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J J Boyds Royal Oak Zoo

J J Boyds Royal Oak Zoo

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Published by Lisa Truttman
Story of the Royal Oak Zoo near Onehunga, Auckland (1911-1922), operated by J. J. Boyd, Auckland's first zoo. Part of The Zoo War (2008).
Story of the Royal Oak Zoo near Onehunga, Auckland (1911-1922), operated by J. J. Boyd, Auckland's first zoo. Part of The Zoo War (2008).

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Published by: Lisa Truttman on Feb 27, 2010
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J H Colby, one of the original members of the deputation who had presented the 1912
petition to the Council for Parliament to change the Municipal Corporations Act, steps
back into the story at this point. In September 1916, 104

he wrote to the Council in
complaint concerning the noise of the Ocean Wave equipment at the zoo. He asked
that Boyd be prevented from opening his zoo on Sundays. This sparked off the
Borough Council’s second major offensive against Boyd and his zoo. In committee,
they decided to grant no more permits to Boyd for his animal cages, to ask the
borough solicitor for a report on the costs to date of the zoo case (the bill submitted in
April the following year totalled £217 6/6), and asked that the faulty by-law be
referred back for opinion as to revised wording to render it valid. Councillor Brewin,
a supporter of both Boyd and his zoo, objected to this, but he was over-ruled.

Still, the new arrivals kept coming from Aramoho.

“ZOO, ROYAL OAK.
ARRIVED TO-DAY, WOLVES AND OTHER ANIMALS.”

(Advertisement, Auckland Star, 22 September 1916)

Brewin later that month put forward a motion that the zoo be licensed at £50 per
annum. But Brewin was a lone voice -- the motion lapsed for want of a seconder. 105
According to historian G. G. M. Mitchell, writing about the Boyd saga in 1961,
Brewin publicly stated that he was “revolted at the vendetta a gang of Sicilian bandits
had waged against a worthy citizen who put intellect before brawn,” and refused to
withdraw his remarks, saying they were directed at “the Symonds Street-Norman’s
Hill coterie of would-be’s,” and not the Mayor and councillors. 106

In early October, the Council’s committee received a written report from Russell &
Campbell regarding the result of Boyd’s appeal in Wellington, and the members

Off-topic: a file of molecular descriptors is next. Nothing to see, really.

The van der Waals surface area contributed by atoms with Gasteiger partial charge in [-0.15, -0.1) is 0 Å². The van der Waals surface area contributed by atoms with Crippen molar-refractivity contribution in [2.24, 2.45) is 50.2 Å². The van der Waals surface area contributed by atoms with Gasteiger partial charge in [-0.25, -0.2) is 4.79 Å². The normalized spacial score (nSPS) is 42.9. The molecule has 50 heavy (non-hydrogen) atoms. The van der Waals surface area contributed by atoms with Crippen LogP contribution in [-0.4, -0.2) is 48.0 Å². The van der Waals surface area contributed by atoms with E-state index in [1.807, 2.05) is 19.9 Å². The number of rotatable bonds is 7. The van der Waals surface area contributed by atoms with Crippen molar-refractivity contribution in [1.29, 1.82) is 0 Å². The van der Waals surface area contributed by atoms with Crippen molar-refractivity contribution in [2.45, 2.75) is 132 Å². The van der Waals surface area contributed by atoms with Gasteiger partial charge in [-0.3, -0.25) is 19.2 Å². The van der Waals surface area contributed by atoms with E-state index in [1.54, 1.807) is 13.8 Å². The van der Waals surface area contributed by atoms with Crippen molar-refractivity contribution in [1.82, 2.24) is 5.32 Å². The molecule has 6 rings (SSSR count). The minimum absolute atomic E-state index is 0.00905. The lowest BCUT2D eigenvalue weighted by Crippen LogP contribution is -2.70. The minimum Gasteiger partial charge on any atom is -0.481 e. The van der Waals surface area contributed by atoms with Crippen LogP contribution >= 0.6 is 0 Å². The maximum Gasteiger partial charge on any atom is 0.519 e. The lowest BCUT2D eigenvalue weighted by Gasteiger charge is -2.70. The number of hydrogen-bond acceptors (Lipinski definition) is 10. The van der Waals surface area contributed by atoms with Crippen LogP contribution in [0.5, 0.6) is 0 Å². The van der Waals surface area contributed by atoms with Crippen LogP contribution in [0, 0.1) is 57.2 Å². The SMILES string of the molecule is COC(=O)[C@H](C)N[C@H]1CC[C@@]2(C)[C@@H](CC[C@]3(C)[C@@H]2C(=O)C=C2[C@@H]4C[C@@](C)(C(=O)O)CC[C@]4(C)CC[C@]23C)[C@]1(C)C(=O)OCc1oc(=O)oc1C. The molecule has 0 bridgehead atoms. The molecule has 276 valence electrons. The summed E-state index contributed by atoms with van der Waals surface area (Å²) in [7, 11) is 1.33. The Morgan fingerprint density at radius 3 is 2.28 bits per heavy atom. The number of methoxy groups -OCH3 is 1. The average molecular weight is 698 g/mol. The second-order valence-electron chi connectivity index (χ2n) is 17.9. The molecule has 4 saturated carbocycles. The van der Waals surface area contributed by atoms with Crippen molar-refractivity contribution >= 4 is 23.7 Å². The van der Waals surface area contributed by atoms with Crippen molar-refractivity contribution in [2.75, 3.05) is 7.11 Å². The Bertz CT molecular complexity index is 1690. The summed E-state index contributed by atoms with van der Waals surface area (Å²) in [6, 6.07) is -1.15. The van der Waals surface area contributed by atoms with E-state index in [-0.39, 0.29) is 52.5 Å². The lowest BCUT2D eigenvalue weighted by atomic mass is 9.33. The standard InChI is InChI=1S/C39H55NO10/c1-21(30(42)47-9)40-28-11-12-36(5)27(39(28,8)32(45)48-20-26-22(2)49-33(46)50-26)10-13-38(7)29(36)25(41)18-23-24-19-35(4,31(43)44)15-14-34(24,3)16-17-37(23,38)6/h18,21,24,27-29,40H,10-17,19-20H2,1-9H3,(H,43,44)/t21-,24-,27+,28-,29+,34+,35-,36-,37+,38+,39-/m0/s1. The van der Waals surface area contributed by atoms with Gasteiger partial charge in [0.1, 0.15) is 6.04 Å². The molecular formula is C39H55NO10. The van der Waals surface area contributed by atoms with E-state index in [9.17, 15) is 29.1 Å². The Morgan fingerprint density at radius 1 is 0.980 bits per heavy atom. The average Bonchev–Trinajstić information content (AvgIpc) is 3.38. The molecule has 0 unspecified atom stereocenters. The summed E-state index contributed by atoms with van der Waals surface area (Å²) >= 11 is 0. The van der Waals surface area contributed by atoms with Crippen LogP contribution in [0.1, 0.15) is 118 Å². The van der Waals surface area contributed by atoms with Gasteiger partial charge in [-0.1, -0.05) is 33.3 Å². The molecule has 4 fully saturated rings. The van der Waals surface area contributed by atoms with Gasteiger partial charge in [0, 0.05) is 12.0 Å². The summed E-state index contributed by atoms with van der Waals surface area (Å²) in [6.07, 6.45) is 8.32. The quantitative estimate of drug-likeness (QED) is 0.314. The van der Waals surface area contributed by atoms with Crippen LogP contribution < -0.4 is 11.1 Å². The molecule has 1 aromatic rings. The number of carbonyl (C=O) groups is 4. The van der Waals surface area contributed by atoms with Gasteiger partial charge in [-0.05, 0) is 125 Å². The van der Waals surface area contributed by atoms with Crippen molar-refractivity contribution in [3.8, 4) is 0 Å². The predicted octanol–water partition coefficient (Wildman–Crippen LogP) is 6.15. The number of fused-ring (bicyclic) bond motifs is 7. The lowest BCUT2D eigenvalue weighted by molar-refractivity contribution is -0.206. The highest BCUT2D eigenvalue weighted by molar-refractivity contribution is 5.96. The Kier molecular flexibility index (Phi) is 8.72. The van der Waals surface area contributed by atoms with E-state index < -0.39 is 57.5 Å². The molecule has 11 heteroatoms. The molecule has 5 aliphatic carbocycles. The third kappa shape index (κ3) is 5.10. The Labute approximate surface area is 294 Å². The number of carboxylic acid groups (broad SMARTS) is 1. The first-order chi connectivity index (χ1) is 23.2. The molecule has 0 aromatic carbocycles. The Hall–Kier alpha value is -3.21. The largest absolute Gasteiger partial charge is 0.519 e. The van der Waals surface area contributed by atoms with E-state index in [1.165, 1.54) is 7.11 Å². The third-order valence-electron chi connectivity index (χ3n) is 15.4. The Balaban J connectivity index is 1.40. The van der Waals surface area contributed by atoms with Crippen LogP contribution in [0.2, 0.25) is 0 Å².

agreed to empower the Finance & Legal committee to frame a new by-law. 107

On 13 November 1916, the council’s committee received another deputation
consisting of J H Colby, V G Cole and N A Whyte. This time, they came not with
petitions, but with a unique offer: a guarantee of £80 to the Council toward any future
legal expenses which might be incurred by the Council in testing the validity of any
bylaws regulating zoos. The Council responded with a recommendation that “bylaws
be adopted to prohibit the keeping of certain animals in the Borough in zoological
gardens.” 108

Boyd’s sea lions arrived in late November.

“ZOO. ROYAL OAK.
Come and See Two Things, 8ft long, that can walk on the sea as well as on land.”
(Advertisement, 24 November 1916)

“ZOO. ROYAL OAK.
14 FINE LIONS, 9 BEARS, LEOPARDS, TIGER, MONKEY, BIRDS.”

(Advertisement, 1 December 1916)

“Come and see the Sea Lions, the Indian Wolves, 14 Fine Lions, Bears, Tigers,
Monkeys. Open Every Day.”

(Advertisement, 15 December 1916)

A letter later that month109

from resident H C Harrison further spurred the councillors
on. He asked that the Council take further steps to regulate the zoo “which was a
source of great annoyance to him.” They responded that the matter was already under
consideration. Indeed it was: the revised by-law wording was revealed at that meeting
of 21 November, specifically prohibiting the keeping of any lions, tigers, panthers,
leopards, wolves or hyenas in the borough. The councillors confirmed the wording of
the new anti-zoo by-law on 18 December 1916. It was then publicly advertised.

“ONEHUNGA RATEPAYERS.
Do not trust our Council in framing another By-law in connection with the Royal Oak
Zoo. They have already been defeated. The cost of test in law was hundreds of pounds

to the Ratepayers, and will be thousands of pounds next time, as they gave me a
permit to build the Zoo. It will be fought to a finish. J. J. BOYD, Owner.”
(Public notice, Auckland Star 30 December 1916)

By now Onehunga local politics was sharply divided between those who were pro-
zoo, and those who were anti-zoo. Certainly the other more important issues of the
day, such as road, residential development, tram fares, water supply and even Greater
Auckland were discussed and debated, but – the focus of the media seemed to remain
fixed on the divide over the zoo, through three succeeding local elections in
Onehunga. It was to become something like the prohibition-continuance debate
(which was also reaching a climax at this time) but on a much smaller local scale, and